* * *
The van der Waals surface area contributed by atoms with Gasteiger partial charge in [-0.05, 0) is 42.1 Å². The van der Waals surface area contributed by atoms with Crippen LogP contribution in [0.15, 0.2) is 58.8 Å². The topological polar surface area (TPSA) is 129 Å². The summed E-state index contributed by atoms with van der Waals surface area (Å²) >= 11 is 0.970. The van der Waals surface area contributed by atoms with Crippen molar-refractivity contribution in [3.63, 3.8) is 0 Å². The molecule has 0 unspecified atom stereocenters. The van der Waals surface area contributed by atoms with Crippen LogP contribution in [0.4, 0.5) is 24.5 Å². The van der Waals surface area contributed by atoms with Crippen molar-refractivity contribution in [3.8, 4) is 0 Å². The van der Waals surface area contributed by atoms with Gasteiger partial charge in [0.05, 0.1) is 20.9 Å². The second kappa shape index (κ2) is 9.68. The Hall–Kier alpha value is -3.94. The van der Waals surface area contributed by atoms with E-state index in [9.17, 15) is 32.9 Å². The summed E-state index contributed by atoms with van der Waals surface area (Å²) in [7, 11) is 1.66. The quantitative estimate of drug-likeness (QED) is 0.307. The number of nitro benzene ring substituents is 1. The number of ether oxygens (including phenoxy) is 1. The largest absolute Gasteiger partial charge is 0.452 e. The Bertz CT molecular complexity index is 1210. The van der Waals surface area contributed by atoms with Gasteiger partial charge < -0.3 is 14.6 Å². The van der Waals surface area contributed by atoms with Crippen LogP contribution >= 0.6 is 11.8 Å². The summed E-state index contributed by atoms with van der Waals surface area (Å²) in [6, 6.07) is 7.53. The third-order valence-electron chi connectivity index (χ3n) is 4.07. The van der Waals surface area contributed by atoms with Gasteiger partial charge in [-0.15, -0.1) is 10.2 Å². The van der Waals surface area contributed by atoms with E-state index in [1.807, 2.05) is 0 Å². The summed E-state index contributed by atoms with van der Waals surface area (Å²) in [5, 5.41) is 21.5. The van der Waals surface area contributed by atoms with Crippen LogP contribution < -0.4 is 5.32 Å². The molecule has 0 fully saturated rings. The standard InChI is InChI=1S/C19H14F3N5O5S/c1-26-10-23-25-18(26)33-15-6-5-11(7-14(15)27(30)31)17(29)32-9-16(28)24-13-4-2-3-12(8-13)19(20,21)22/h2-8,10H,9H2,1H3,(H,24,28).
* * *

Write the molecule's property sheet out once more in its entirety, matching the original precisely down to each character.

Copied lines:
The van der Waals surface area contributed by atoms with Gasteiger partial charge in [-0.05, 0) is 42.1 Å². The van der Waals surface area contributed by atoms with Crippen LogP contribution in [0.15, 0.2) is 58.8 Å². The topological polar surface area (TPSA) is 129 Å². The summed E-state index contributed by atoms with van der Waals surface area (Å²) >= 11 is 0.970. The van der Waals surface area contributed by atoms with Crippen molar-refractivity contribution in [3.63, 3.8) is 0 Å². The molecule has 0 unspecified atom stereocenters. The van der Waals surface area contributed by atoms with Crippen LogP contribution in [0.4, 0.5) is 24.5 Å². The van der Waals surface area contributed by atoms with Crippen molar-refractivity contribution in [3.8, 4) is 0 Å². The van der Waals surface area contributed by atoms with Gasteiger partial charge in [0.05, 0.1) is 20.9 Å². The second kappa shape index (κ2) is 9.68. The Hall–Kier alpha value is -3.94. The van der Waals surface area contributed by atoms with E-state index in [9.17, 15) is 32.9 Å². The summed E-state index contributed by atoms with van der Waals surface area (Å²) in [7, 11) is 1.66. The quantitative estimate of drug-likeness (QED) is 0.307. The number of nitro benzene ring substituents is 1. The number of ether oxygens (including phenoxy) is 1. The largest absolute Gasteiger partial charge is 0.452 e. The Bertz CT molecular complexity index is 1210. The van der Waals surface area contributed by atoms with Gasteiger partial charge < -0.3 is 14.6 Å². The van der Waals surface area contributed by atoms with Crippen LogP contribution >= 0.6 is 11.8 Å². The summed E-state index contributed by atoms with van der Waals surface area (Å²) in [6, 6.07) is 7.53. The third-order valence-electron chi connectivity index (χ3n) is 4.07. The van der Waals surface area contributed by atoms with Gasteiger partial charge in [-0.15, -0.1) is 10.2 Å². The van der Waals surface area contributed by atoms with E-state index in [1.807, 2.05) is 0 Å². The summed E-state index contributed by atoms with van der Waals surface area (Å²) in [5, 5.41) is 21.5. The van der Waals surface area contributed by atoms with Crippen LogP contribution < -0.4 is 5.32 Å². The molecule has 0 fully saturated rings. The standard InChI is InChI=1S/C19H14F3N5O5S/c1-26-10-23-25-18(26)33-15-6-5-11(7-14(15)27(30)31)17(29)32-9-16(28)24-13-4-2-3-12(8-13)19(20,21)22/h2-8,10H,9H2,1H3,(H,24,28).